Pump Court Chambers

An object lesson

Blog 11th March 2015

The advocates in the matter of Darlington Borough Council v M, F, GM & GF & A [2015] EWFC 11 must have experienced something of a shock when they were told that the final hearing in a case that could be described as fairly ordinary, and had initially been allocated to Justices, would be heard by none other than the President of the Family Division himself.

For the local authority, and to some extent the Children’s Guardian, that was not the last shock they were to experience.

In his reserved judgment, handed down on 17 February 2015, the President does not mince his words, describing the case as “an object lesson in, almost a textbook example of, how not to embark upon and pursue a care case”. He dismissed the LA’s applications for care and placement orders and at para 98 said the following of the LA’s handling of the case as set out in different paragraphs throughout the judgment:

“They demonstrate significant failings in social work practice, in case analysis and in case management. There are lessons to be learnt, not just by this local authority and its staff but also by practitioners more generally.”

So, what are these lessons?

The facts of the case are, as mentioned above, not terribly unusual: A was born on 11 January 2014, whilst his mother was in prison for a number of offences, including sexual offences against minors. Prior to A’s birth, the LA carried out assessments of the mother, the father and the paternal grandparents. The LA’s concerns about the father included his alleged lack of insight into the risks posed to A by the mother and his new partner J, his lack of honesty and openness with the LA, the fact that he had at the age of 17 engaged in sexual intercourse with a 13-year-old girl, his membership of the English Defence League, his use of alcohol and cannabis, and his involvement in physical altercations with his mother and step-father.

As is sadly also not unusual, despite the fact that the LA concluded even before A was born that neither parent would be able to care for him, the LA did not issue care proceedings until September 2014, when A was 8 months old. In the meantime, A was accommodated in foster care pursuant to s.20 Children Act 1989.

By the time of the final hearing, the father was no longer in a relationship with the mother or with J and he was putting himself forward as a sole carer for A. The mother and the paternal grandparents supported the father’s case. The LA sought a full care order and a placement order. The CG supported the LA’s applications.

The President was scathing of the LA’s evidence, observing at para 28 that its case “was a tottering edifice built on inadequate foundations”.

Having heard oral evidence from the team manager, the second social worker, the mother, the father, the paternal grandmother and CG, the President at para 93 found only the following allegations proved:

  1. The father is immature and can sometimes act irresponsibly. […] he seems to have a tendency to fall very quickly into unsatisfactory and short-lived relationships.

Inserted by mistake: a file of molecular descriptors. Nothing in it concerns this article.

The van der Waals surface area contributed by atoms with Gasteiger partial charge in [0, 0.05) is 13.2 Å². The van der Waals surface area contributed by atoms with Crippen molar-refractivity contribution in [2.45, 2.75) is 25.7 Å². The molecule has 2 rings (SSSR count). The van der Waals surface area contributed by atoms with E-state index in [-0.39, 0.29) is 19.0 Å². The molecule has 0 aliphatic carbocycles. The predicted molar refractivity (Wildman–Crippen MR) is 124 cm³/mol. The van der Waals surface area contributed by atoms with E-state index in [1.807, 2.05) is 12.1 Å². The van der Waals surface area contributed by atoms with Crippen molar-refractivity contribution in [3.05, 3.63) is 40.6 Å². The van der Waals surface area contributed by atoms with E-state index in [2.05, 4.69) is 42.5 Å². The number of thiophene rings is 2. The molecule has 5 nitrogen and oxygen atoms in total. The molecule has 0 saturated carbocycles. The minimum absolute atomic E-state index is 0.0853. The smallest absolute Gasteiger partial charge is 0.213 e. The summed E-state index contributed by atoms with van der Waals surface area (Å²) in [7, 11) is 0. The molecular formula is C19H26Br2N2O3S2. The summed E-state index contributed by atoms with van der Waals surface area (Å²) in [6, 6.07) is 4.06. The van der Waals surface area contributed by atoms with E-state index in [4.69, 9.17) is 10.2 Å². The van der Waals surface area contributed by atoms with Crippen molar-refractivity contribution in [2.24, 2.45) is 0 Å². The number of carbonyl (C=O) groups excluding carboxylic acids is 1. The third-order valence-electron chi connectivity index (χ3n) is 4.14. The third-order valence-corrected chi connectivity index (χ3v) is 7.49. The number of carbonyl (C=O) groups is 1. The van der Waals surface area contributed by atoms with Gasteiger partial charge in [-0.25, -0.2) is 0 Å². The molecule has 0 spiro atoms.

2. In some instances, though not to the extent alleged by the local authority, the father has minimised or played down matters which were properly of concern to the local authority. He has not always been open and honest with professionals. He failed to appreciate the significance of his actions in relation to J.
  3. To an extent the father is lacking in insight regarding A’s needs and minimises some aspects of his character and behaviours which may bear adversely on A.
  4. On occasions the father drinks to excess. On occasions he has taken cannabis. There have been episodes of domestic discord between the father, his mother and his step-father, involving the police and, on occasions, actual violence.

Taking these findings as his starting point, the President asked himself at para 93 whether they sufficed to “establish a real possibility that A will suffer significant harm” and, even if it did, whether the LA had “established that A’s welfare requires that he be adopted, that ‘nothing else will do'”. At para 95, the President answers both questions in the negative. At para 96, he concludes that, whilst the father may not be the best of parents and less than a suitable role model, that is not enough to justify a care order, let alone adoption. Permanently removing A from his father’s care in these circumstances would, in truth, be social engineering and that, the President reminds the court, is a risk we must guard against.

The lesson the President draws from this case is that three fundamentally important points are too often overlooked. These can be summarised as follows:

  1. It is for the local authority to prove, on a balance of probabilities, the facts on which it seeks to rely. (para 8)
  2. The local authority must demonstrate why the facts on which it relies justify the conclusion that the child has suffered, or is at risk of suffering, significant harm of a particular type or types. (para 12)
  3. Neither the local authority nor the court is in the business of social engineering. Committing crimes, abuse of alcohol or drugs, physical or mental illness, antisocial political or religious beliefs, and even a degree of domestic violence, are not factors that in and of themselves disqualify a parent or parents from looking after their children. (paras 14-17)

Parents may take comfort from point (3), local authorities will do well to remember point (2), in particular, and Children’s Guardians may find para 97 of the judgment uncomfortable reading, but a useful reminder of their role as independent scrutineers of local authority evidence. Whichever applies, this is a judgment well worth reading.

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